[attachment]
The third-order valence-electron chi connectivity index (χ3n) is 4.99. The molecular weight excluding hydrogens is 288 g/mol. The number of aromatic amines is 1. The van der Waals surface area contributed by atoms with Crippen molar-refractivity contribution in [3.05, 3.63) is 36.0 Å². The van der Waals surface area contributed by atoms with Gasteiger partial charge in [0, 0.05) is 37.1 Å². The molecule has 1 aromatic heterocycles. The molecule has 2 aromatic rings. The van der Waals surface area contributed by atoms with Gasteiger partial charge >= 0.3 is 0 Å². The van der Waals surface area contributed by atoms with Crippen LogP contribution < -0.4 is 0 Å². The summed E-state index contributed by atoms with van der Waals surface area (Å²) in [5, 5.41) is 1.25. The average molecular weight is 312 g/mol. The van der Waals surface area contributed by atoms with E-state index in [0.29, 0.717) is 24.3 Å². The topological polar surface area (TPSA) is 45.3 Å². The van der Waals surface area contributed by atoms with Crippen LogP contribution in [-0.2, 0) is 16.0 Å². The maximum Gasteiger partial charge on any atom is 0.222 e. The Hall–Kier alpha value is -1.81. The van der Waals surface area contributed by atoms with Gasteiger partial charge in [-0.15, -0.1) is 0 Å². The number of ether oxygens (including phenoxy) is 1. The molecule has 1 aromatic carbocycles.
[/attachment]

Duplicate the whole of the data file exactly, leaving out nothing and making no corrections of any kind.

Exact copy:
The third-order valence-electron chi connectivity index (χ3n) is 4.99. The molecular weight excluding hydrogens is 288 g/mol. The number of aromatic amines is 1. The van der Waals surface area contributed by atoms with Crippen molar-refractivity contribution in [3.05, 3.63) is 36.0 Å². The van der Waals surface area contributed by atoms with Gasteiger partial charge in [0, 0.05) is 37.1 Å². The molecule has 1 aromatic heterocycles. The molecule has 2 aromatic rings. The van der Waals surface area contributed by atoms with Gasteiger partial charge >= 0.3 is 0 Å². The van der Waals surface area contributed by atoms with Crippen LogP contribution < -0.4 is 0 Å². The summed E-state index contributed by atoms with van der Waals surface area (Å²) in [5, 5.41) is 1.25. The average molecular weight is 312 g/mol. The van der Waals surface area contributed by atoms with E-state index in [0.29, 0.717) is 24.3 Å². The topological polar surface area (TPSA) is 45.3 Å². The van der Waals surface area contributed by atoms with Crippen LogP contribution in [-0.2, 0) is 16.0 Å². The maximum Gasteiger partial charge on any atom is 0.222 e. The Hall–Kier alpha value is -1.81. The van der Waals surface area contributed by atoms with Gasteiger partial charge in [-0.15, -0.1) is 0 Å². The number of ether oxygens (including phenoxy) is 1. The molecule has 1 aromatic carbocycles.